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Featured Stargazing U.S. Solar Eclipse of Aug. 21, 2017

  1. Jun 10, 2017 #121
    The good news for me is that I´ll be out on vacations from college on this date, the bad news, I don´t think I can afford a trip to the US, being a broken college student in Mexico City does not allow much of my budget for traveling (shame, shame). Still here will be visible as a partial eclipse, so I got that going for me, which is fine.
     
  2. Jun 10, 2017 #122

    OmCheeto

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    There will be one in your area in about 7 years. Start saving your money, and bookmark this thread.

    I'm 58 years old, and this will be the first one I've had an opportunity to see.
    I just checked my military records, and discovered I was in Florida the last time an eclipse was in the area.
    It's kind of funny, as just two months later I was transferred to Idaho, very near the path.
    But not too funny. :oldgrumpy:
     
  3. Jun 11, 2017 #123
    Assuming the moon is moving outwards (away from earth) at a [current] rate of about 4cm a year (1m in 25ys; 100,000km in 2.5 bill. ys), can someone give a rough estimate of when will be the last total eclipse?
     
  4. Jun 11, 2017 #124

    mfb

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  5. Jun 11, 2017 #125

    Janus

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    I get roughly 787 million years. This is assuming the last possible total eclipse will occur when the Earth is at aphelion while the Moon is at perigee. This does not however take into account any change in the Earth/Sun distance during that time period.
     
  6. Jun 11, 2017 #126
    Sounds reasonable, and thanks for the source (I saw the earth-solar system etc. timeline table ... - other useful deadlines/timelines on your source too).
    But I mostly meant with a rough calculation, assuming noticable changes on the moon phenomenal diameter, assuming at first stage that the earth is not moving away from the Sun ... (but it does! ...).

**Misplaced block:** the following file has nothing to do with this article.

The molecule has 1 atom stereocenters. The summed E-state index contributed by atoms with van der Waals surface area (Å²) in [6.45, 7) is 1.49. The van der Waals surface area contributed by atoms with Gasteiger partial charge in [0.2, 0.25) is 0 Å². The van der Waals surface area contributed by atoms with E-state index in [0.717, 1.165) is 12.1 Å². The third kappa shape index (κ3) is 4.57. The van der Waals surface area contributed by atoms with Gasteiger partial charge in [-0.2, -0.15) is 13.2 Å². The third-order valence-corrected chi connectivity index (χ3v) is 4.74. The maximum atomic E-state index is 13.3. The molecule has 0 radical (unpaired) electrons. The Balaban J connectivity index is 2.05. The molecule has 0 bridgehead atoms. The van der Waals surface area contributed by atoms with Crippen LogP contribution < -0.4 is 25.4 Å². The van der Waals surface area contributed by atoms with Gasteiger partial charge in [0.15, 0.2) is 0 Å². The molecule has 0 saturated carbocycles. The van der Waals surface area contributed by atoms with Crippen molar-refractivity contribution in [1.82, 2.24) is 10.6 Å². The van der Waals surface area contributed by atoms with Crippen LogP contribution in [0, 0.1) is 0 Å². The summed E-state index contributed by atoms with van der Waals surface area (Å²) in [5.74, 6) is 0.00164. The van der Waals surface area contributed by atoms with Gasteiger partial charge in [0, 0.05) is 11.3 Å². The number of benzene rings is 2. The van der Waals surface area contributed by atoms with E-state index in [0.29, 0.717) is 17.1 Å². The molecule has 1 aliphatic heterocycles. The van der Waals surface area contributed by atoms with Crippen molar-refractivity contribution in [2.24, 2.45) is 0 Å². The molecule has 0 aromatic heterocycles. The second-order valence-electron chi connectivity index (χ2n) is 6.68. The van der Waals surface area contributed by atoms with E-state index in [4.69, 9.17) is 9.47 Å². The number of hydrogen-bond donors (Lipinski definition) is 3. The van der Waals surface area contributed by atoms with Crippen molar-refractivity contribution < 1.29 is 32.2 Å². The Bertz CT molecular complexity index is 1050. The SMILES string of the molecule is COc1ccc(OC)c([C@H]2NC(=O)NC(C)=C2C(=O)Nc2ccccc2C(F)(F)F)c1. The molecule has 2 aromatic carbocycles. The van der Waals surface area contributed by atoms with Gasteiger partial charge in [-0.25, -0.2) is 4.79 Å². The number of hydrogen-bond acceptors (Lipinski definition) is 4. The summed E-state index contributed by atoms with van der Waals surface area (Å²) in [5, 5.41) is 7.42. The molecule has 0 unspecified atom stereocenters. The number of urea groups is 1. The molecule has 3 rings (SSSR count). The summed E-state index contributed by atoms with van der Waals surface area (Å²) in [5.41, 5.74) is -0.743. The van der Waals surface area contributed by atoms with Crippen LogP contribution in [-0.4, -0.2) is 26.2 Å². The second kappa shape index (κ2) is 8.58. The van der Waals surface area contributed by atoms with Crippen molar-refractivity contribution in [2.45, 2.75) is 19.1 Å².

Sounds reasonable too, and it's about of the same order of magnitude as mfb's.
    I agree.
     
  7. Jun 11, 2017 #127

    Janus

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    It also doesn't take into account other factors, such as continental drift, which by changing the arrangement of the continents, alters the value of the tidal drag and thus the recession rate of the Moon.
     
  8. Jun 11, 2017 #128

    anorlunda

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    Wow, I think that's pretty amazing that the models are so refined as to make effects that small significant. How big is that effect. ##10^{-1}##? ##10^{-3}##? ##10^{-5}##?
     
  9. Jun 11, 2017 #129

    mfb

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    It should be quite significant, as water tides are an important part of the process. Unfortunately it is hard to model that.

    The size of Sun increases over time, this is relevant as well.
     
  10. Jun 11, 2017 #130
    Furthermore, both moon's recession rate as well as earth's rotation seem to be slowing down over time (with a connection between the two effects).
    E.g. see:
    http://rationalwiki.org/wiki/Recession_of_the_Moon

    Note: precise current moon retreat rate: (3.82±0.07) cm/yr
     
    Last edited: Jun 11, 2017
  11. Jun 13, 2017 #131
    Let's enjoy the total solar eclipses for the next ~600 million years, starting with the one coming up ...
    Yeah, we got time! :smile:
     
  12. Jun 13, 2017 #132
    I travelled to Penzance in the UK for the August 11 1999 eclipse and it rained!

    I had better luck for the March 29 2006 one in Side,Turkey. We were right on the eclipse track and the BBC team were in the next hotel. Unfortunately dear old Patrick Moore was too ill to attend. I got some great video and stills of the event. I still had time to see it in all its glory despite fiddling with cameras!

    Truly awesome is the only way to describe a total solar eclipse.
     
  13. Jun 17, 2017 #133
    This one will pass right over me. I'll be out there watching, probably in Gallatin Tennessee, or wherever in the state the best weather is.
     
  14. Jun 19, 2017 #134

    Borg

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  15. Jun 21, 2017 #135

    Borg

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    NASA's Great American Total Solar Eclipse Preview @ 1 pm ET Today
     
  16. Jun 21, 2017 #136
    1. Science Briefing about the eclipse by NASA (a bit lengthy, but good video):


    2. Interesting and short ... :
     
  17. Jun 23, 2017 #137
    New & interesting (excellent videos from NASA):
    1. Eclipse Primer on "This Week @NASA" (Today, Fri June 23, 2017):

    2. Ways to watch the Eclipse (came out on 6/21/17):

    3. Safety Briefing (6/21/17):
     
  18. Jun 23, 2017 #138
    This makes me glad to be living in Salem, I just hope the weather doesn't do anything crazy. :)
     
    Last edited: Jun 23, 2017
  19. Jun 27, 2017 #139

    Borg

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    Last edited: Jun 27, 2017
  20. Jun 27, 2017 #140
    I still have my packet of "Science&Telescope" eclipse glasses from the Aug. 11, 1999 eclipse in Europe. Who thinks they are still safe to use them?

    Here's also a couple of short videos from back then:

     
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